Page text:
There’s a new study by the very useful Pew Internet & American Life Project. The report, "The Future of the Internet III," includes predictions from nearly 1,200 experts, including scholars and internet stakeholders, about what path the internet will take (http://pewinternet.org/pdfs/PIP_Futureinternet3.pdf). Not surprisingly, mobile devices will be the primary way to connect to the internet, and the division between work time and personal time will be further erased.
Mary Meeker at Morgan Stanley gave an interesting presentation at the Web 2.0 Summit, Nov. 5, 2008, in San Francisco, called "Technology/Internet Trends"
(www.morganstanley.com/institutional/techresearch/pdfs/TechTrendsWeb2_110508.pdf). With the online world so closely connected to the larger economic picture, she says we shouldn’t expect to bounce back very soon. Saul Hansell of The New York Times called her message "cheerful gloom."
Her key points include the following:
- Amazon.com should continue to gain share because of its high customer satisfaction and recommendation engine.
- Search should continue to become more important (based on growth in queries).
- Best news–history proves that ads follow eyeballs; it just takes time.
- There are opportunities in the mobile internet market.
- Her closing thought: "Companies with cogent business models that provide consumer value should survive/thrive–consumers need value more than they have needed it in a long time … and the internet should be the best place to find it. …’
IDC is always an excellent source for industry statistics and analysis. It recently released its "IDC Predictions 2009: An Economic Pressure Cooker Will Accelerate the IT Industry Transformation" (December 2008) and over the next month or so will issue dozens of industry-specific predictions documents (www.idc.com/research/predictions09). Here’s a brief overview with its list of 10 predictions for 2009.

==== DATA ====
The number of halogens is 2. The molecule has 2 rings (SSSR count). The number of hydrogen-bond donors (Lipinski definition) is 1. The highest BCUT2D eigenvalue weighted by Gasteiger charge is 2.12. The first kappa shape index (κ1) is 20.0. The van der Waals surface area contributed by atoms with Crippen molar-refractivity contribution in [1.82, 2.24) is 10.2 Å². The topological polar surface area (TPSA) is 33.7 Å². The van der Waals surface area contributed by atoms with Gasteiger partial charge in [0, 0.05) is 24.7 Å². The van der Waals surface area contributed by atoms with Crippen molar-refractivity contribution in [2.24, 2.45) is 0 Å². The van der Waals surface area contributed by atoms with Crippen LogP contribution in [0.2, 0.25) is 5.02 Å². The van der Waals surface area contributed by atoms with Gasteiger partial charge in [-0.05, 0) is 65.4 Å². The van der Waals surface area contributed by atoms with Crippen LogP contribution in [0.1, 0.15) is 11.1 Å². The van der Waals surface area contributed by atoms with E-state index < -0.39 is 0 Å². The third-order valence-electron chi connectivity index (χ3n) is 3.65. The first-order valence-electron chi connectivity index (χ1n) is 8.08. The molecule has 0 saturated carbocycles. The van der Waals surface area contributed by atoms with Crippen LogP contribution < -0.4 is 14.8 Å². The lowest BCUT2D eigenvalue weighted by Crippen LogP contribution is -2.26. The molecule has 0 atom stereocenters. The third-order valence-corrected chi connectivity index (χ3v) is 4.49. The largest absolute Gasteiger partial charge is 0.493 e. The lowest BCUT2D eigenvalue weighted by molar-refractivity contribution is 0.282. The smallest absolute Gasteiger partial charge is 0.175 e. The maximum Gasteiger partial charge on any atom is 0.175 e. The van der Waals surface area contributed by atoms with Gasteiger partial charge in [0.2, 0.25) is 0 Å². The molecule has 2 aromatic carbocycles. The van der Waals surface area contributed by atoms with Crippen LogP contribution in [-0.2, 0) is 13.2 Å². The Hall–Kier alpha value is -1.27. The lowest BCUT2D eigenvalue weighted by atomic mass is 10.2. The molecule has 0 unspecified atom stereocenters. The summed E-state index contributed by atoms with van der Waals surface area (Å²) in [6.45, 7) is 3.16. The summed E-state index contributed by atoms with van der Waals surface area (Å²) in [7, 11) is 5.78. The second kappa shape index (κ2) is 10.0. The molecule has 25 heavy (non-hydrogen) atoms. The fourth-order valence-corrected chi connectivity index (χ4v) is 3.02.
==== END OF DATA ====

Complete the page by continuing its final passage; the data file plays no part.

In 2009, two powerful forces will collide in the IT market: a deep global recession and a radical IT industry transformation that has been in progress for the past several years. These two forces, interacting with each other, loom large in virtually all of our 10 predictions themes for 2009:
- Global IT growth will be cut in half.
- Emerging markets and small businesses spending will slow significantly—but outperform the market even more than in 2008.
- The IT industry’s expansion to "the cloud" will accelerate.
- The struggling offline economy will drive more shoppers to the online economy.
- The telecom industry will consolidate and expand (into cloud-based services) in 2009.
- It will be a grim year for mobile gadgets—as volume growth flattens in mobile phones, as netbook PCs expand the market but threaten notebook pricing and margins, and as consolidation looms in personal navigation devices.
- The crumbling of the "business/personal" wall in IT will accelerate.
- The reinvention of information access and analysis will accelerate in 2009—driven by blowback from the financial industry fiasco, the growing information avalanche from social networking and digital video, and the ambitions of key vendors to own the last—and most strategic—patch of IT market real estate.
- Green technologies will have a good year, disguised as "cost cutting."
- Government initiatives in 2009 will catalyze massive IT investments and industry growth—focused on economic recovery, energy and health industry streamlining, and improving financial markets’ stability and transparency.